By Christine Murray, See the Triumph Co-Founder
In this video’s interview with Fred Rogers, he says, “If you look for the helpers, you’ll know that there’s hope.” Today, on Thanksgiving, we at See the Triumph give thanks for all the helpers who work day in and day out to prevent intimate partner and sexual violence, as well as to support victims, survivors, and their children and hold offenders accountable.
Unfortunately, intimate partner and sexual violence are so deeply ingrained into virtually every culture around the world that putting an end to these epidemics is a huge task that is likely to take generations to achieve. And so, just as Mr. Rogers said early in the video clip, it’s easy to become devastated when we hear of each new tragedy of violence that occurs. It’s easy to feel overwhelmed by the magnitude of the problem.
And yet, I know that there is hope because I look around each day and see so many people and organizations working hard to end violence. The work is not easy. For those who provide direct services to clients, resources are often scarce and nowhere near enough to provide the full spectrum of help that so many clients need. Clients are often in a state of crisis, which can mean that their circumstances are unpredictable and carry significant safety risks. Hearing clients’ traumatic stories day after day can be traumatic for professionals as well, and there has been growing recognition of the impact of secondary traumatic stress on professionals.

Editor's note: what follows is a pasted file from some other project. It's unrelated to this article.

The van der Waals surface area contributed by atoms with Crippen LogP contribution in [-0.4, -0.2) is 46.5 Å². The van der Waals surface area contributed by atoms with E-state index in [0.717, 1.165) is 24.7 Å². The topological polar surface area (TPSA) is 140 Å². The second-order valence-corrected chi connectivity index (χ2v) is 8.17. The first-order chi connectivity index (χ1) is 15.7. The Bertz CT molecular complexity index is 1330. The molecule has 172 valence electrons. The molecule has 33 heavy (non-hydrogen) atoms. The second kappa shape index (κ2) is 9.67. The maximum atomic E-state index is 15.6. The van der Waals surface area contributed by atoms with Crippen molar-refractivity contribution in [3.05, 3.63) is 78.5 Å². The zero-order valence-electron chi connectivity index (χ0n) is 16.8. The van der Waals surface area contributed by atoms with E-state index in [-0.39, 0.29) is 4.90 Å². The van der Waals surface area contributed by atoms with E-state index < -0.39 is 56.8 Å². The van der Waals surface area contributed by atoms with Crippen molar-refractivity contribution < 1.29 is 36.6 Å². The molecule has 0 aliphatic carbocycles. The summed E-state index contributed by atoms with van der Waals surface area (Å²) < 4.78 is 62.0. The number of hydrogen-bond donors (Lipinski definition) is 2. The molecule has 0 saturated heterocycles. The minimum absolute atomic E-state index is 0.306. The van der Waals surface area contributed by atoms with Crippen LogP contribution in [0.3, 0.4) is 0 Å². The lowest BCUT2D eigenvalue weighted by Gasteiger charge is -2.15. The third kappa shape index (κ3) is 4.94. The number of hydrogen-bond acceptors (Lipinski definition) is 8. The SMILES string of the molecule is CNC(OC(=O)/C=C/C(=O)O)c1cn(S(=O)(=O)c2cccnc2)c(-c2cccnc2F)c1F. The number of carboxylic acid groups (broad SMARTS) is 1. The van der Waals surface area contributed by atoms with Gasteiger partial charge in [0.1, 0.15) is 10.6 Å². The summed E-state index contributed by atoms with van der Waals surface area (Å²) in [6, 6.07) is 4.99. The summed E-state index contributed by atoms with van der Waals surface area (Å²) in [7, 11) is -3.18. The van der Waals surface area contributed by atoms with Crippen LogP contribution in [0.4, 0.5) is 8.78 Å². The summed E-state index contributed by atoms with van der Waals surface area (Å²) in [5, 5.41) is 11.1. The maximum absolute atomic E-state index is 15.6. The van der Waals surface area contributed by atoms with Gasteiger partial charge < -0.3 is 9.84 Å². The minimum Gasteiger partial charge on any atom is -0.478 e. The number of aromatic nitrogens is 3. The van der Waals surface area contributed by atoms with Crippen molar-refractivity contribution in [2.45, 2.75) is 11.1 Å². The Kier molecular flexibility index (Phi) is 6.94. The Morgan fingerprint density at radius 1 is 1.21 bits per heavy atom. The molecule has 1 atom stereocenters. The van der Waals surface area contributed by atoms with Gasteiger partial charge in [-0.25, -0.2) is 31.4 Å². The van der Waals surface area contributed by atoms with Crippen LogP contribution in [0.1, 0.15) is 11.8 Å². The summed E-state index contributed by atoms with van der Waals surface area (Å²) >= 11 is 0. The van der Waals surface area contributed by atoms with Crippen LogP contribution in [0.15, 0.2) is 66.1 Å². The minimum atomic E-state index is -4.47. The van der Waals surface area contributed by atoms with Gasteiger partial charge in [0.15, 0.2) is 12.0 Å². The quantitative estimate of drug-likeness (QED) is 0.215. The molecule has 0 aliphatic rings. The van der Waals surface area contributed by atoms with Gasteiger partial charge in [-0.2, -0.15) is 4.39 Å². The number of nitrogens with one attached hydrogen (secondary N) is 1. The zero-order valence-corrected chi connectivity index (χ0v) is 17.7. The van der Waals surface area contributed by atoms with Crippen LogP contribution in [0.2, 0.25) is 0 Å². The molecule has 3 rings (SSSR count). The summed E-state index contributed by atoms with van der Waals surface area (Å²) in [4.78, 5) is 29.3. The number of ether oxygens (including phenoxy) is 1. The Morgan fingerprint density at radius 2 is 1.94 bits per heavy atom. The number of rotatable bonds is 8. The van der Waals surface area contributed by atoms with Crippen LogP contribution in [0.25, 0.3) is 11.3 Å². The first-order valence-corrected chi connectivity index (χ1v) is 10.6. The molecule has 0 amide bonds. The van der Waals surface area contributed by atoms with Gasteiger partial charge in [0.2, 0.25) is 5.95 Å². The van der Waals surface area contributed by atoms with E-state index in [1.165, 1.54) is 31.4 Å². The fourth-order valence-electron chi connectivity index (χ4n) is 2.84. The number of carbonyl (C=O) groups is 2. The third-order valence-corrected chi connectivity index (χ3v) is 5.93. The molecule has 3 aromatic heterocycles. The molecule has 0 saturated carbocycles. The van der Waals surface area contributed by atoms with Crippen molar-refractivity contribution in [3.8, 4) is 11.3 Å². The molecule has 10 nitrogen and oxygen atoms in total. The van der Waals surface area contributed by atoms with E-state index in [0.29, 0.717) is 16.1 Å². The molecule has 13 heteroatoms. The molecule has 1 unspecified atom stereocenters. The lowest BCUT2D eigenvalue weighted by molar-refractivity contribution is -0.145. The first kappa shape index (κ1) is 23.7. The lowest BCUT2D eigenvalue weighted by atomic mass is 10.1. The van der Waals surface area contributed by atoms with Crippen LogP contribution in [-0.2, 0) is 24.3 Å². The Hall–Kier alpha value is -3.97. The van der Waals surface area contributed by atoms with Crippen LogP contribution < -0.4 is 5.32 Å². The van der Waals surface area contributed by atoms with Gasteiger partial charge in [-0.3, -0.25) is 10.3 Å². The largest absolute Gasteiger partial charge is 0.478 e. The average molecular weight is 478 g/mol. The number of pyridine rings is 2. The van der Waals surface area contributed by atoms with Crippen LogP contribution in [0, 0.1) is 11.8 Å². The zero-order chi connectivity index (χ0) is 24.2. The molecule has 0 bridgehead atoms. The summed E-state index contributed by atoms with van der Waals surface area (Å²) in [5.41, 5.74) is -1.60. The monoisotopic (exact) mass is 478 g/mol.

Advocacy organizations, such as state coalitions and national organizations, such as the National Coalition Against Domestic Violence, the National Network to End Domestic Violence, and RAINN (Rape, Abuse & Incest National Network), to name just a few, work tirelessly to advocate to make sure that these issues remain on the national political agenda. They also work to educate the public, a huge task considering the significant stigma surrounding intimate partner and sexual violence.
And so, today on this day of Thanksgiving, we pause to thank the helpers. Thank you for your dedication. Thank you for caring so much for survivors that you apply your talents in work settings that are often less than ideal. Thank you for innovating and coming up with novel approaches to working toward ending violence. Above all, thank you for the hope that you inspire, on an individual level and to our society, that we will one day end the violence and create a safe and peaceful world.